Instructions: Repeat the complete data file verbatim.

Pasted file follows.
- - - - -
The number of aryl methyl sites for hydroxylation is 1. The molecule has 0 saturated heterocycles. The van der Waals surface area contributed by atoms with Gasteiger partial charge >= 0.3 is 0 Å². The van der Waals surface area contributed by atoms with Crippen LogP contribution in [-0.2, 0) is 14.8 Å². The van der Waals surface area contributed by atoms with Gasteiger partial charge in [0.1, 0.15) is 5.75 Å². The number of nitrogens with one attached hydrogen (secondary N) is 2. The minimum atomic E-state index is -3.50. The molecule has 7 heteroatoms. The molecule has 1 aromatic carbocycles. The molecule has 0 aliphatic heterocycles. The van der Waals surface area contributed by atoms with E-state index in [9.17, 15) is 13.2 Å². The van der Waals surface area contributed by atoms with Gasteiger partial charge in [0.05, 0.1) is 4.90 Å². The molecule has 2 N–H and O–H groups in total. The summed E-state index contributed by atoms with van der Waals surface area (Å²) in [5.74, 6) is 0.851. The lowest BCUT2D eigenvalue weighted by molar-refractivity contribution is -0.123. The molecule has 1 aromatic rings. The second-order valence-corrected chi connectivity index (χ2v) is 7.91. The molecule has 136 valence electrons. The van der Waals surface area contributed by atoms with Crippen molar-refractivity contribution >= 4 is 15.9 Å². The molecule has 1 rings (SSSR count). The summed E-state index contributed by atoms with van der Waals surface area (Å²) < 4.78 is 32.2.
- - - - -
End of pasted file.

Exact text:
The number of aryl methyl sites for hydroxylation is 1. The molecule has 0 saturated heterocycles. The van der Waals surface area contributed by atoms with Gasteiger partial charge >= 0.3 is 0 Å². The van der Waals surface area contributed by atoms with Crippen LogP contribution in [-0.2, 0) is 14.8 Å². The van der Waals surface area contributed by atoms with Gasteiger partial charge in [0.1, 0.15) is 5.75 Å². The number of nitrogens with one attached hydrogen (secondary N) is 2. The minimum atomic E-state index is -3.50. The molecule has 7 heteroatoms. The molecule has 1 aromatic carbocycles. The molecule has 0 aliphatic heterocycles. The van der Waals surface area contributed by atoms with E-state index in [9.17, 15) is 13.2 Å². The van der Waals surface area contributed by atoms with Gasteiger partial charge in [0.05, 0.1) is 4.90 Å². The molecule has 2 N–H and O–H groups in total. The summed E-state index contributed by atoms with van der Waals surface area (Å²) in [5.74, 6) is 0.851. The lowest BCUT2D eigenvalue weighted by molar-refractivity contribution is -0.123. The molecule has 1 aromatic rings. The second-order valence-corrected chi connectivity index (χ2v) is 7.91. The molecule has 136 valence electrons. The van der Waals surface area contributed by atoms with Crippen molar-refractivity contribution >= 4 is 15.9 Å². The molecule has 1 rings (SSSR count). The summed E-state index contributed by atoms with van der Waals surface area (Å²) < 4.78 is 32.2.